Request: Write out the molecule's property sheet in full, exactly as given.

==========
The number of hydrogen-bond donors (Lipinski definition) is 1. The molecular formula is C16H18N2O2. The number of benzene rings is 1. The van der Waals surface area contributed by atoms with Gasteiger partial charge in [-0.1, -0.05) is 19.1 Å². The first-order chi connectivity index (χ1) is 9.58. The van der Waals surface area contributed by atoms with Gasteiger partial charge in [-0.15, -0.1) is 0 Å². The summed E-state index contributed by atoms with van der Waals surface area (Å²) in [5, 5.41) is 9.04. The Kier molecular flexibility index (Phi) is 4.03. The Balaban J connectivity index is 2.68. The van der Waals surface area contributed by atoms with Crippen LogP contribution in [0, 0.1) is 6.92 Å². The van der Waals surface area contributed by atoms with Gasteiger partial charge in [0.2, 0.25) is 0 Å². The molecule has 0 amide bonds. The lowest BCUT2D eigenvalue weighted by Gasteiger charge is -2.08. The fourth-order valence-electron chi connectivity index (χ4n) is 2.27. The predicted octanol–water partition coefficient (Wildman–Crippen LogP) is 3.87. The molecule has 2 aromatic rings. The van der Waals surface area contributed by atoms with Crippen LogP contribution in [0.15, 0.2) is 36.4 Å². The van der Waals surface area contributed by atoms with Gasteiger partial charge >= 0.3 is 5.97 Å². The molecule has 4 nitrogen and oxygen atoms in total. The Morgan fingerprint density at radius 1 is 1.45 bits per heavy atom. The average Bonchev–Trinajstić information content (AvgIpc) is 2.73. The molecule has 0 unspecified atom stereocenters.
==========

The number of hydrogen-bond donors (Lipinski definition) is 1. The molecular formula is C16H18N2O2. The number of benzene rings is 1. The van der Waals surface area contributed by atoms with Gasteiger partial charge in [-0.1, -0.05) is 19.1 Å². The first-order chi connectivity index (χ1) is 9.58. The van der Waals surface area contributed by atoms with Gasteiger partial charge in [-0.15, -0.1) is 0 Å². The summed E-state index contributed by atoms with van der Waals surface area (Å²) in [5, 5.41) is 9.04. The Kier molecular flexibility index (Phi) is 4.03. The Balaban J connectivity index is 2.68. The van der Waals surface area contributed by atoms with Crippen LogP contribution in [0, 0.1) is 6.92 Å². The van der Waals surface area contributed by atoms with Gasteiger partial charge in [0.2, 0.25) is 0 Å². The molecule has 0 amide bonds. The lowest BCUT2D eigenvalue weighted by Gasteiger charge is -2.08. The fourth-order valence-electron chi connectivity index (χ4n) is 2.27. The predicted octanol–water partition coefficient (Wildman–Crippen LogP) is 3.87. The molecule has 2 aromatic rings. The van der Waals surface area contributed by atoms with Crippen LogP contribution in [0.15, 0.2) is 36.4 Å². The van der Waals surface area contributed by atoms with Gasteiger partial charge >= 0.3 is 5.97 Å². The molecule has 4 nitrogen and oxygen atoms in total. The Morgan fingerprint density at radius 1 is 1.45 bits per heavy atom. The average Bonchev–Trinajstić information content (AvgIpc) is 2.73. The molecule has 0 unspecified atom stereocenters.